135 – Portal Dragon Games, Planetoid, Games for Foster Kids – The Family Gamers Podcast
On this week’s episode, we are joined by Jon Mietling, of Portal Dragon Games, to talk about the Kickstarter for his game Planetoid, his other games, and how games have helped him connect with his foster kids.
Let’s talk about Planetoid.
It’s a set collection and memory game for 1-4 players. You are interstellar miners trying to get the most valuable resources. You can play heavily on memory, or rely more on luck and strategy. When you drill, reveal all surrounding tiles; or you can scan to peek at tiles that are still hidden. “Ship” resources and earn a bonus if they match a certain set.
The advanced mode uses action point system, so you can make more decisions about what actions to do on your turn: one big powerful action, lots of cheap actions, or somewhere in between?
Jon specifically designed Planetoid to grow from Basic to Advanced depending on what your players are like.
Check out the kickstarter: thefamilygamers.com/planetoid
Planetoid isn’t the only Portal Dragon game we’ve fallen for! Next we address Palm Island. It’s fundamentally a solo game, that you play simply manipulating a deck of cards in your hands.
Where did you come up with the idea for Palm Island?
It comes from working in two categories: starter ideas and goals. “What kinds of games do I like to play, what kind of games would I like to see?” Both Palm Island and Planetoid came from a game design “sprint”, during a season where Jon had a very long drive to work. Specific idea: “table-less game”. Originally he called it “Palm Springs”, and the pun launched the whole idea. To achieve table-less, what was needed… Palm Island is not the first game to do this, but Jon had not looked at any of the others first.
Amazingly, once Jon hit on the full idea, Palm Island needed very little editing to the gameplay.
Especially with Feats and other optional abilities, Palm Island encourages players to try many different strategies. At first glance, it appears very luck-based, but it’s actually less about luck and more about learning different kinds of strategy.
Get the basic version for about $15 on Portal Dragon’s website, but you can get the plastic card version with free shipping if you back the Planetoid Kickstarter!
Tell us about Zephyr: Winds of Change.
Cooperative, modular adventure for 1-5 players. You’re a steampunk airship captain! Asymmetric – everyone has their own ship. Tries to address the issue common to many other cooperative games; every player should feel valuable, with their own decisions to make. Players can fly apart and pick new sub-missions. Scales to different player counts and time restrictions.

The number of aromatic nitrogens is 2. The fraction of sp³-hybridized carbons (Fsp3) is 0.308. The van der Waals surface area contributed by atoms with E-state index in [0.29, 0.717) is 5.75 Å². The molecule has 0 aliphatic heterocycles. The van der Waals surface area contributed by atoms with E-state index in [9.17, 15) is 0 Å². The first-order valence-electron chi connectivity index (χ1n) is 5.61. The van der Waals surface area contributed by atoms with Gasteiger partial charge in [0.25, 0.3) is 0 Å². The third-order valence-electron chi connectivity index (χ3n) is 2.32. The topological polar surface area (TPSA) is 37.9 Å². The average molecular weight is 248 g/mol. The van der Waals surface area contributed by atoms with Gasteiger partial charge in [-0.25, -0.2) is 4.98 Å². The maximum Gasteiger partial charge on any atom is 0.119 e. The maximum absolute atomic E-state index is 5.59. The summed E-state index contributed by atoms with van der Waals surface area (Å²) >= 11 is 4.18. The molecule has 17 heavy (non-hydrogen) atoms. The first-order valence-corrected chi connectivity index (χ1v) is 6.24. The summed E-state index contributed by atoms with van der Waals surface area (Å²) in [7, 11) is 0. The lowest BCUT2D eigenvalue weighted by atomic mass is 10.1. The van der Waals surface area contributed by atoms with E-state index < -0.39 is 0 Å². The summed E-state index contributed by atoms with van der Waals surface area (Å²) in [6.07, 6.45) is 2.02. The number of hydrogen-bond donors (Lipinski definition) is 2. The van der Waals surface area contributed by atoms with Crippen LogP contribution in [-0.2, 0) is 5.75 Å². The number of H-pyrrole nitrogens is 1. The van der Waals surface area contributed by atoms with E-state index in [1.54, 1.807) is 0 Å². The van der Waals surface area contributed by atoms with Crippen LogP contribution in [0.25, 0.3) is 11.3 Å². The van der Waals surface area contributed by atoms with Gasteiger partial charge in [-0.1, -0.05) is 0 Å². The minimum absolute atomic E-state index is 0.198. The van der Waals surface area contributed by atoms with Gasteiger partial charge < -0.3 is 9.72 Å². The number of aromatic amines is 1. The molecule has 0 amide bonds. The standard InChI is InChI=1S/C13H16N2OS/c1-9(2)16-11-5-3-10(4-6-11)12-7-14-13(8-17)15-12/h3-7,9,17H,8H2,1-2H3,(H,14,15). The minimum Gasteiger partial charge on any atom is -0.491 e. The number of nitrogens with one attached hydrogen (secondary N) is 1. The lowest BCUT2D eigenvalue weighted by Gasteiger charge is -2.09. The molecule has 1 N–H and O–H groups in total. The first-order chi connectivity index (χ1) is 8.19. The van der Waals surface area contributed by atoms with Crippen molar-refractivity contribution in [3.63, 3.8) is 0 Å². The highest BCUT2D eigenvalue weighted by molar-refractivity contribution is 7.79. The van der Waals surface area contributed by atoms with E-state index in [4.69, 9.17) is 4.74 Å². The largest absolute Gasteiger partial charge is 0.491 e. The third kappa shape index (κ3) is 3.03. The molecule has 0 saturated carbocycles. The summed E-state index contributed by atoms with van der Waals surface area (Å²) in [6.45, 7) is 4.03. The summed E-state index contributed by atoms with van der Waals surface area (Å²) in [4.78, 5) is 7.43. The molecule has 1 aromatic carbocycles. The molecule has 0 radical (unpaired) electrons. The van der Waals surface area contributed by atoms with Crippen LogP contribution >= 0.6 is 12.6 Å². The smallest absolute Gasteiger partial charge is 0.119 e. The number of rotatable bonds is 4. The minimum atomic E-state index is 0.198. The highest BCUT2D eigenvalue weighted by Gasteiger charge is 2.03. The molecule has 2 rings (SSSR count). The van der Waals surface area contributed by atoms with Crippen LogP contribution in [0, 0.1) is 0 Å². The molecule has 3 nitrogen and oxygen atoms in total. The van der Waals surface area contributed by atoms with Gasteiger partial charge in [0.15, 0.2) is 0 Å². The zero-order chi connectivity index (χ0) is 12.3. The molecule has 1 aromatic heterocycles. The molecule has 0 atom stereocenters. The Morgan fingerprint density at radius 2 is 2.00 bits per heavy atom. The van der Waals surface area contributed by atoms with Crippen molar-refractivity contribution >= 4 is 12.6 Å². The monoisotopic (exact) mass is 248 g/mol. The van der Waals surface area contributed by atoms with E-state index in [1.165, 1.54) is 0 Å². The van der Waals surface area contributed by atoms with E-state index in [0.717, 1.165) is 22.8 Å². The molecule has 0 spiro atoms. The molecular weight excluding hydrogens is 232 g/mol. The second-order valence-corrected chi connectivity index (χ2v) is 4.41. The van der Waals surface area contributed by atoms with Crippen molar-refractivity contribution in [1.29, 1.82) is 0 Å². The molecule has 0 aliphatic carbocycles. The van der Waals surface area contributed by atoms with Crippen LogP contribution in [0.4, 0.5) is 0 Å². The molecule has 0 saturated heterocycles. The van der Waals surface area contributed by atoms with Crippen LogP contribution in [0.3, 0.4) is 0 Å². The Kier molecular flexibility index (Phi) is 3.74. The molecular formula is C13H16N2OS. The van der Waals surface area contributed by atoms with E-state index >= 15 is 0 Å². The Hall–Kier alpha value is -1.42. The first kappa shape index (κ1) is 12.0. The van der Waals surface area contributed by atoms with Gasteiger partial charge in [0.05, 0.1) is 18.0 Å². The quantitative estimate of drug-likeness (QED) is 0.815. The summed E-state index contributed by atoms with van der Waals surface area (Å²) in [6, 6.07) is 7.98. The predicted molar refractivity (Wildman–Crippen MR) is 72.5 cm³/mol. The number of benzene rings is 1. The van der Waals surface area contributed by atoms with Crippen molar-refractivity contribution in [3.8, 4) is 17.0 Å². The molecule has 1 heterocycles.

For this game, Jon wanted to make something “hefty, but that my wife would play with me.” Since there are different rules for different situations, it is pretty fiddly, unlike other Portal Dragon games. However, turn-to-turn, it feels like a basic deckbuilder. Use your captain’s special abilities and gain crew with their *own* special abilities and personalities (this is where the transparent cards come in, making unique combinations). Definitely lends to storytelling. Borrows from a videogame called “Faster than Light”.
Tell us more…
Jon wears mismatched socks and likes solving problems. Palm Island in particular seems to fit a niche and solve a problem for a lot of people who aren’t catered to by most board games.
More on Planetoid: $22 plus shipping gets you the whole thing. We think this game is an awesome deal for under $30, and super-approachable for most families. Families are the goal!
What’s your favorite game with a memory component?
The Family Gamer’s choice for young families is Chicken Cha Cha Cha.
Jon really appreciates T.I.M.E. Stories and its memory component (and My First Stone Age for young families). Jon specifically calls out the fact that T.I.M.E. Stories gives each player their own info and reason for participating.
Tell us about yourself.
Jon would like to have more time for camping (trailer) and family traveling. He makes some Kickstarter videos, but his full-time job is at a non-profit called “Friendship Circle”, serving special-needs kids & their families. Also part-time for his mom’s organic cacao business.
Jon and his wife are foster parents, with up to 9 kids at home! Games are a way to connect with new kids on an indirect level. Great way to break down barriers with laughter and forge new bonds, without needing to go somewhere special or spend a lot of money.
Jon’s next game is a collaboration with Jon Gilmour (Dead of Winter, Dinosaur Island), called Co-lab. You’re a mad scientist who can’t afford their own secret lab, so you’re sharing lab space. Everyone can use common inventions to create monsters and disasters… coming early 2020.
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